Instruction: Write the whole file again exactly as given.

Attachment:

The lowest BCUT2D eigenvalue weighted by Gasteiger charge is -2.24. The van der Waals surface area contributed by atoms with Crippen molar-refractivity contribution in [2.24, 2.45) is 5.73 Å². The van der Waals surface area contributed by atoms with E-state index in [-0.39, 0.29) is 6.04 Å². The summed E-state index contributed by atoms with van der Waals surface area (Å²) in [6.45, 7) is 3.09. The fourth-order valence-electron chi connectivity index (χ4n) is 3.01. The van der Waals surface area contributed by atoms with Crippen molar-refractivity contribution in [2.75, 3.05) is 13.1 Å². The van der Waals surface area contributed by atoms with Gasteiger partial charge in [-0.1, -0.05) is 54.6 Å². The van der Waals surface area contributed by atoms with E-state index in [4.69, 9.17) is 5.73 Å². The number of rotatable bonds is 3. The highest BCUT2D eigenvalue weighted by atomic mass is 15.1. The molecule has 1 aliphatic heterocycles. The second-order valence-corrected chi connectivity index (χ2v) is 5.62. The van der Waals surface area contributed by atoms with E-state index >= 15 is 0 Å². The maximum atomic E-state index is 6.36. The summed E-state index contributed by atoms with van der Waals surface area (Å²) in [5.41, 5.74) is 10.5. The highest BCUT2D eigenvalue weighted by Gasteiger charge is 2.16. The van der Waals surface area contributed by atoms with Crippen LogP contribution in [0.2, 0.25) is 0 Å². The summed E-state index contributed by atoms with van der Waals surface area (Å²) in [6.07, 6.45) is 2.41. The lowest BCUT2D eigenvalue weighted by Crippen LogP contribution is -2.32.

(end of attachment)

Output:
The lowest BCUT2D eigenvalue weighted by Gasteiger charge is -2.24. The van der Waals surface area contributed by atoms with Crippen molar-refractivity contribution in [2.24, 2.45) is 5.73 Å². The van der Waals surface area contributed by atoms with E-state index in [-0.39, 0.29) is 6.04 Å². The summed E-state index contributed by atoms with van der Waals surface area (Å²) in [6.45, 7) is 3.09. The fourth-order valence-electron chi connectivity index (χ4n) is 3.01. The van der Waals surface area contributed by atoms with Crippen molar-refractivity contribution in [2.75, 3.05) is 13.1 Å². The van der Waals surface area contributed by atoms with Gasteiger partial charge in [-0.1, -0.05) is 54.6 Å². The van der Waals surface area contributed by atoms with E-state index in [4.69, 9.17) is 5.73 Å². The number of rotatable bonds is 3. The highest BCUT2D eigenvalue weighted by atomic mass is 15.1. The molecule has 1 aliphatic heterocycles. The second-order valence-corrected chi connectivity index (χ2v) is 5.62. The van der Waals surface area contributed by atoms with E-state index >= 15 is 0 Å². The maximum atomic E-state index is 6.36. The summed E-state index contributed by atoms with van der Waals surface area (Å²) in [5.41, 5.74) is 10.5. The highest BCUT2D eigenvalue weighted by Gasteiger charge is 2.16. The van der Waals surface area contributed by atoms with Crippen LogP contribution in [0.2, 0.25) is 0 Å². The summed E-state index contributed by atoms with van der Waals surface area (Å²) in [6.07, 6.45) is 2.41. The lowest BCUT2D eigenvalue weighted by Crippen LogP contribution is -2.32.